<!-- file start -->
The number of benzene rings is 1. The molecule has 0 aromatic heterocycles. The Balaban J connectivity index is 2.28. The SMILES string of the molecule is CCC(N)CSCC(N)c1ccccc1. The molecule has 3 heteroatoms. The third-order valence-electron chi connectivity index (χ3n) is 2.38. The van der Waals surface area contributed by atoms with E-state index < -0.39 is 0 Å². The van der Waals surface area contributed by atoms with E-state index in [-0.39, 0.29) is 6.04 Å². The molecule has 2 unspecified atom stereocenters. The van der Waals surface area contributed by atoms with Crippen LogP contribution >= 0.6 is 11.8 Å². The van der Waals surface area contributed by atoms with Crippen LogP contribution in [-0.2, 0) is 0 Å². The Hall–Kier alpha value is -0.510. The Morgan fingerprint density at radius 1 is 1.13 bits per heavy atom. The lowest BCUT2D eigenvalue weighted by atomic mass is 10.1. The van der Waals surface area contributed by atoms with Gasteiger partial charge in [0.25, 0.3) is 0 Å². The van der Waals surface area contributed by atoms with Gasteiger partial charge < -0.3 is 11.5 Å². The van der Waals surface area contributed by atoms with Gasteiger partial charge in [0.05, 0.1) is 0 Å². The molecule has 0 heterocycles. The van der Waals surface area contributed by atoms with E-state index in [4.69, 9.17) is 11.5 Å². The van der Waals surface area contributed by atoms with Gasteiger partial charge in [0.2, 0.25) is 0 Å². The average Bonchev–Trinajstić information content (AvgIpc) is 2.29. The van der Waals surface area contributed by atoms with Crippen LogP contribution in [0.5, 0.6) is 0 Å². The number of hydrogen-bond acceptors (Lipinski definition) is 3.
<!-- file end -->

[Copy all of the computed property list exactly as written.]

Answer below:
The number of benzene rings is 1. The molecule has 0 aromatic heterocycles. The Balaban J connectivity index is 2.28. The SMILES string of the molecule is CCC(N)CSCC(N)c1ccccc1. The molecule has 3 heteroatoms. The third-order valence-electron chi connectivity index (χ3n) is 2.38. The van der Waals surface area contributed by atoms with E-state index < -0.39 is 0 Å². The van der Waals surface area contributed by atoms with E-state index in [-0.39, 0.29) is 6.04 Å². The molecule has 2 unspecified atom stereocenters. The van der Waals surface area contributed by atoms with Crippen LogP contribution >= 0.6 is 11.8 Å². The van der Waals surface area contributed by atoms with Crippen LogP contribution in [-0.2, 0) is 0 Å². The Hall–Kier alpha value is -0.510. The Morgan fingerprint density at radius 1 is 1.13 bits per heavy atom. The lowest BCUT2D eigenvalue weighted by atomic mass is 10.1. The van der Waals surface area contributed by atoms with Gasteiger partial charge in [0.25, 0.3) is 0 Å². The van der Waals surface area contributed by atoms with Gasteiger partial charge < -0.3 is 11.5 Å². The van der Waals surface area contributed by atoms with Gasteiger partial charge in [0.05, 0.1) is 0 Å². The molecule has 0 heterocycles. The van der Waals surface area contributed by atoms with E-state index in [4.69, 9.17) is 11.5 Å². The van der Waals surface area contributed by atoms with Gasteiger partial charge in [0.2, 0.25) is 0 Å². The average Bonchev–Trinajstić information content (AvgIpc) is 2.29. The van der Waals surface area contributed by atoms with Crippen LogP contribution in [0.5, 0.6) is 0 Å². The number of hydrogen-bond acceptors (Lipinski definition) is 3.